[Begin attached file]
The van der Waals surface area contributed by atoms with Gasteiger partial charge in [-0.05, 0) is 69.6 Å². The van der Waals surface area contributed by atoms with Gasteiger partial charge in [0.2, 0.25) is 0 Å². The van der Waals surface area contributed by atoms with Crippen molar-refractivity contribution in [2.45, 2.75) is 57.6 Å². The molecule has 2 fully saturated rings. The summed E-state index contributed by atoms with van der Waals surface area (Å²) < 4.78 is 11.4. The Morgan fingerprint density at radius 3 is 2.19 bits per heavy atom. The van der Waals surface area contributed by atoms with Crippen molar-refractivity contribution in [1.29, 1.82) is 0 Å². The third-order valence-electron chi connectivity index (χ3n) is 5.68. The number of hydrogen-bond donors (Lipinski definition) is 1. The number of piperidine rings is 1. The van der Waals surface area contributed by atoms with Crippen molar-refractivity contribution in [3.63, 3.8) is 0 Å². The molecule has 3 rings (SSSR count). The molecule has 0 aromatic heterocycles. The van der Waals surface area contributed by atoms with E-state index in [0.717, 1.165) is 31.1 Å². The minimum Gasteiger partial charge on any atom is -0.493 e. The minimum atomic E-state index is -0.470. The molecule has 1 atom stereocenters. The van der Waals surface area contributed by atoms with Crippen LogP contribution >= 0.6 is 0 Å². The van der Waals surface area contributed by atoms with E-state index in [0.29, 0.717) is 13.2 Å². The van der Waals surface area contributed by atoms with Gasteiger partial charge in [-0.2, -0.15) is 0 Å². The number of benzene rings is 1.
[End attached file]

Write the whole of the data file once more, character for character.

The van der Waals surface area contributed by atoms with Gasteiger partial charge in [-0.05, 0) is 69.6 Å². The van der Waals surface area contributed by atoms with Gasteiger partial charge in [0.2, 0.25) is 0 Å². The van der Waals surface area contributed by atoms with Crippen molar-refractivity contribution in [2.45, 2.75) is 57.6 Å². The molecule has 2 fully saturated rings. The summed E-state index contributed by atoms with van der Waals surface area (Å²) < 4.78 is 11.4. The Morgan fingerprint density at radius 3 is 2.19 bits per heavy atom. The van der Waals surface area contributed by atoms with Crippen molar-refractivity contribution in [1.29, 1.82) is 0 Å². The third-order valence-electron chi connectivity index (χ3n) is 5.68. The number of hydrogen-bond donors (Lipinski definition) is 1. The number of piperidine rings is 1. The van der Waals surface area contributed by atoms with Crippen molar-refractivity contribution in [3.63, 3.8) is 0 Å². The molecule has 3 rings (SSSR count). The molecule has 0 aromatic heterocycles. The van der Waals surface area contributed by atoms with E-state index in [0.717, 1.165) is 31.1 Å². The minimum Gasteiger partial charge on any atom is -0.493 e. The minimum atomic E-state index is -0.470. The molecule has 1 atom stereocenters. The van der Waals surface area contributed by atoms with Crippen LogP contribution >= 0.6 is 0 Å². The van der Waals surface area contributed by atoms with E-state index in [0.29, 0.717) is 13.2 Å². The van der Waals surface area contributed by atoms with Gasteiger partial charge in [-0.2, -0.15) is 0 Å². The number of benzene rings is 1.